reasonable prudence

reasonable prudence

Forensic medicine A standard of care which derives from a legal doctrine expounded upon by Judge Learned Hand in 1932 which has become a founding principle of medical malpractice law. See Negligence.
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Knightley saw no such passion, and of course thought nothing of its effects; but she saw too much of it to feel a doubt of its overcoming any hesitations that a reasonable prudence might originally suggest; and more than a reasonable, becoming degree of prudence, she was very sure did not belong to Mr.
Since it has vital bearing on consumers, there is a need of reasonable prudence and responsible conduct of the brand ambassador to avoid misleading and deceptive endorsements.
reasonable prudence)-, that the reasonably careful person or the
Under Alabama precedent, the question is when a person of reasonable prudence would have discovered the alleged fraud and this is generally a question for the jury.
"This isn't a marriage of love -- it's a coalition of reasonable prudence," Gabriel told the Jusos, many of whom would prefer a coalition with the hardline Left Party and Greens to another term as junior partner to Merkel's conservatives.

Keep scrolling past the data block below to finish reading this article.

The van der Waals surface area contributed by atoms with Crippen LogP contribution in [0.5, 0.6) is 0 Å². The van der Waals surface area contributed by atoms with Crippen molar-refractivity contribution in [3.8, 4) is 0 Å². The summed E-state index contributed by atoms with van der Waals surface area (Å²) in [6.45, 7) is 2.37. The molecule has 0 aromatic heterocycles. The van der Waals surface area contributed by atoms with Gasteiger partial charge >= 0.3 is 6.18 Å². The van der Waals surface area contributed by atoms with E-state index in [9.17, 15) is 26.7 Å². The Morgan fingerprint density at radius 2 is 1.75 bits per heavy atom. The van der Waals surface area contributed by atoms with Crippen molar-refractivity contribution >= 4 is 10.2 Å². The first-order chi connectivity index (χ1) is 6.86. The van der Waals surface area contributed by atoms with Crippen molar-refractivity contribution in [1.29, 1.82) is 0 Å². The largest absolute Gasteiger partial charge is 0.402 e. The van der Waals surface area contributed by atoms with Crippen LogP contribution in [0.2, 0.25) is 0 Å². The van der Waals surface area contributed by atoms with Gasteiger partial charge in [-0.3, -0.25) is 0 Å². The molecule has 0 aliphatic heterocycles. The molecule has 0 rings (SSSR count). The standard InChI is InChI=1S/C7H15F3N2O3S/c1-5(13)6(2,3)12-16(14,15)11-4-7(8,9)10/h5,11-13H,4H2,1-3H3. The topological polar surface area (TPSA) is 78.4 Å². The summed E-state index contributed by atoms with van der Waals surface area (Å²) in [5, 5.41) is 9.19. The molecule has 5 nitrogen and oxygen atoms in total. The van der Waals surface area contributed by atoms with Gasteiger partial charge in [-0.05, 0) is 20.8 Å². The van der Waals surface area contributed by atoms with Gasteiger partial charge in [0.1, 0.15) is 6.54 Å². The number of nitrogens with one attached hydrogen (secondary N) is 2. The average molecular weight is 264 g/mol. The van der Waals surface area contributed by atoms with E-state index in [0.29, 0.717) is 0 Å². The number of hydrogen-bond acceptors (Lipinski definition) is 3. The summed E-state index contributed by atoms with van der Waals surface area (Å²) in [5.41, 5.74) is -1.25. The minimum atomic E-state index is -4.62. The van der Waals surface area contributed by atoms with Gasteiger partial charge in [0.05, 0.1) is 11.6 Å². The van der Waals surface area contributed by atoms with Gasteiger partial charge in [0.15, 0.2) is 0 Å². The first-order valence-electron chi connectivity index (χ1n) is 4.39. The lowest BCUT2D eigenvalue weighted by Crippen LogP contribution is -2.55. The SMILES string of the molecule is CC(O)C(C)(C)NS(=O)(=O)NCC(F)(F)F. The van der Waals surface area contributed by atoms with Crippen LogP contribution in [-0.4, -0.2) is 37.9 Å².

The attribute of reasonable prudence is not, however, a virtue or an excellence; negligence law does not shoot so high.
In over simplified terms, probable cause "exist[s] where the known facts and circumstances are sufficient to warrant a man of reasonable prudence in the belief that contraband or evidence of a crime will be found," Ornelas v.
But just in case, says David Liddiment, the Yorkshireman and onetime TV exec who is on board as Spacey's producer, "We have planned our theater with reasonable prudence"--and without a penny of state subsidy and, as usual for Britain, no subscription series.
The successful microwave entrepreneur needed not much more business acumen than reasonable prudence with cash.
The plan document must specifically authorize the delegation of fiduciary duty and the fiduciary must exercise reasonable prudence in delegating responsibilities.
Given that anybody with a filing fee can file a lawsuit, Shaughnessy said schools need to meet a standard of reasonable prudence. While calling a shooting at a Catholic school "inevitable," she also believes that Catholic schools are less prone to such incidents than public schools.
The court held that in New Hampshire, "the test of due care is what reasonable prudence would require under similar circumstances." The case was an ordinary duty of care case.